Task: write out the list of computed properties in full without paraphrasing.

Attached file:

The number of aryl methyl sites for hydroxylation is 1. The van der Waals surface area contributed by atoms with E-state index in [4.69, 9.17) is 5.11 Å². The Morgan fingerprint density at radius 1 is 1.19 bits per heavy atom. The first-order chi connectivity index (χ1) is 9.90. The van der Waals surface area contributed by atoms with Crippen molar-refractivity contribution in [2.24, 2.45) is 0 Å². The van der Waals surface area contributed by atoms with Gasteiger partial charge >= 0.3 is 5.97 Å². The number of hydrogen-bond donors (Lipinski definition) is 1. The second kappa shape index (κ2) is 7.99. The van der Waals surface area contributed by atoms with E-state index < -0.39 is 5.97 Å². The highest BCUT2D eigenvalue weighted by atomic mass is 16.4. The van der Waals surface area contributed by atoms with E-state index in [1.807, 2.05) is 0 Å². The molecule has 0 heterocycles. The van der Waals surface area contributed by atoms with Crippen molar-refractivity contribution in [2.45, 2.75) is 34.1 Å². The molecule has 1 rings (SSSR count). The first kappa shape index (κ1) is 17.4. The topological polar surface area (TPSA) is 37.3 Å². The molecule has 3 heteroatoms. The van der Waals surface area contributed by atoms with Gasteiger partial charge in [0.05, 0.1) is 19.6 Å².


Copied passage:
The number of aryl methyl sites for hydroxylation is 1. The van der Waals surface area contributed by atoms with E-state index in [4.69, 9.17) is 5.11 Å². The Morgan fingerprint density at radius 1 is 1.19 bits per heavy atom. The first-order chi connectivity index (χ1) is 9.90. The van der Waals surface area contributed by atoms with Crippen molar-refractivity contribution in [2.24, 2.45) is 0 Å². The van der Waals surface area contributed by atoms with Gasteiger partial charge >= 0.3 is 5.97 Å². The number of hydrogen-bond donors (Lipinski definition) is 1. The second kappa shape index (κ2) is 7.99. The van der Waals surface area contributed by atoms with E-state index < -0.39 is 5.97 Å². The highest BCUT2D eigenvalue weighted by atomic mass is 16.4. The van der Waals surface area contributed by atoms with E-state index in [1.807, 2.05) is 0 Å². The molecule has 0 heterocycles. The van der Waals surface area contributed by atoms with Crippen molar-refractivity contribution in [2.45, 2.75) is 34.1 Å². The molecule has 1 rings (SSSR count). The first kappa shape index (κ1) is 17.4. The topological polar surface area (TPSA) is 37.3 Å². The molecule has 3 heteroatoms. The van der Waals surface area contributed by atoms with Gasteiger partial charge in [0.05, 0.1) is 19.6 Å².